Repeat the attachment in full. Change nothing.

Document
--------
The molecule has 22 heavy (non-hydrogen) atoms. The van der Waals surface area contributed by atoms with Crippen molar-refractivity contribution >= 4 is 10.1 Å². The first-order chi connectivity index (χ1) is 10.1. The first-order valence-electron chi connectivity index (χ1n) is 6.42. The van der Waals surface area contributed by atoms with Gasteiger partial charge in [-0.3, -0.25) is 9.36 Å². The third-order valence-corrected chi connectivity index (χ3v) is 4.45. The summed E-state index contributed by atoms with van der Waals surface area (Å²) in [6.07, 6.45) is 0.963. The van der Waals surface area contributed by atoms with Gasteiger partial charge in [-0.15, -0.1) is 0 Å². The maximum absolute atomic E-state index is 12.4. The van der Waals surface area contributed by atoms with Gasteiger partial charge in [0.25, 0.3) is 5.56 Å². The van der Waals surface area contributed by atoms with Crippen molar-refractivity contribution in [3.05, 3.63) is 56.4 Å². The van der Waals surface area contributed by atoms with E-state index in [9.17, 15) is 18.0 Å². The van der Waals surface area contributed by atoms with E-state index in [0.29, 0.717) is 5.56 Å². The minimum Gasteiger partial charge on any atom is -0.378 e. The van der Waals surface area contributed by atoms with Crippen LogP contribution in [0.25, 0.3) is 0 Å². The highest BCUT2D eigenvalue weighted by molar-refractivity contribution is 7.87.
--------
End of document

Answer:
The molecule has 22 heavy (non-hydrogen) atoms. The van der Waals surface area contributed by atoms with Crippen molar-refractivity contribution >= 4 is 10.1 Å². The first-order chi connectivity index (χ1) is 10.1. The first-order valence-electron chi connectivity index (χ1n) is 6.42. The van der Waals surface area contributed by atoms with Gasteiger partial charge in [-0.3, -0.25) is 9.36 Å². The third-order valence-corrected chi connectivity index (χ3v) is 4.45. The summed E-state index contributed by atoms with van der Waals surface area (Å²) in [6.07, 6.45) is 0.963. The van der Waals surface area contributed by atoms with Gasteiger partial charge in [-0.15, -0.1) is 0 Å². The maximum absolute atomic E-state index is 12.4. The van der Waals surface area contributed by atoms with Gasteiger partial charge in [0.25, 0.3) is 5.56 Å². The van der Waals surface area contributed by atoms with Crippen molar-refractivity contribution in [3.05, 3.63) is 56.4 Å². The van der Waals surface area contributed by atoms with E-state index in [9.17, 15) is 18.0 Å². The van der Waals surface area contributed by atoms with E-state index in [0.29, 0.717) is 5.56 Å². The minimum Gasteiger partial charge on any atom is -0.378 e. The van der Waals surface area contributed by atoms with Crippen LogP contribution in [0.25, 0.3) is 0 Å². The highest BCUT2D eigenvalue weighted by molar-refractivity contribution is 7.87.